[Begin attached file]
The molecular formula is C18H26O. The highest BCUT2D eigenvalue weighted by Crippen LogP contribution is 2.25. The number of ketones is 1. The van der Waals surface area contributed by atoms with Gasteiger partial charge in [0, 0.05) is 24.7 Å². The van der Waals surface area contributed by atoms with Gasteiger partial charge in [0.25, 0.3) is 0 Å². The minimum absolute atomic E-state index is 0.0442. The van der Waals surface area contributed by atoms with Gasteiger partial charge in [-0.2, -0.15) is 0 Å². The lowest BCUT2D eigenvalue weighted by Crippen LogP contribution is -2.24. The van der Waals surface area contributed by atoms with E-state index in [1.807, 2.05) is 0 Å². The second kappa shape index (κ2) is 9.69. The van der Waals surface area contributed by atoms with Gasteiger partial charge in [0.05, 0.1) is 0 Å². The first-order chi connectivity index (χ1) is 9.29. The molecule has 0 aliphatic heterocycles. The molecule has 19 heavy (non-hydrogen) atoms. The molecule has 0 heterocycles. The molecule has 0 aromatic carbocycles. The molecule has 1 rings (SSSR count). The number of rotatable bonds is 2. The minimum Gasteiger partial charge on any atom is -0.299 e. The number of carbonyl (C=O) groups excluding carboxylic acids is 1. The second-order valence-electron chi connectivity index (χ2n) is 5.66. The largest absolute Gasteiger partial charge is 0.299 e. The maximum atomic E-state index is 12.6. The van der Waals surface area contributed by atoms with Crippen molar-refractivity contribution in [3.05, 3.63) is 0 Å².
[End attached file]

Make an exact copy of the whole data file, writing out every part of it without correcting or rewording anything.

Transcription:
The molecular formula is C18H26O. The highest BCUT2D eigenvalue weighted by Crippen LogP contribution is 2.25. The number of ketones is 1. The van der Waals surface area contributed by atoms with Gasteiger partial charge in [0, 0.05) is 24.7 Å². The van der Waals surface area contributed by atoms with Gasteiger partial charge in [0.25, 0.3) is 0 Å². The minimum absolute atomic E-state index is 0.0442. The van der Waals surface area contributed by atoms with Gasteiger partial charge in [-0.2, -0.15) is 0 Å². The lowest BCUT2D eigenvalue weighted by Crippen LogP contribution is -2.24. The van der Waals surface area contributed by atoms with E-state index in [1.807, 2.05) is 0 Å². The second kappa shape index (κ2) is 9.69. The van der Waals surface area contributed by atoms with Gasteiger partial charge in [0.05, 0.1) is 0 Å². The first-order chi connectivity index (χ1) is 9.29. The molecule has 0 aliphatic heterocycles. The molecule has 19 heavy (non-hydrogen) atoms. The molecule has 0 heterocycles. The molecule has 0 aromatic carbocycles. The molecule has 1 rings (SSSR count). The number of rotatable bonds is 2. The minimum Gasteiger partial charge on any atom is -0.299 e. The number of carbonyl (C=O) groups excluding carboxylic acids is 1. The second-order valence-electron chi connectivity index (χ2n) is 5.66. The largest absolute Gasteiger partial charge is 0.299 e. The maximum atomic E-state index is 12.6. The van der Waals surface area contributed by atoms with Crippen molar-refractivity contribution in [3.05, 3.63) is 0 Å².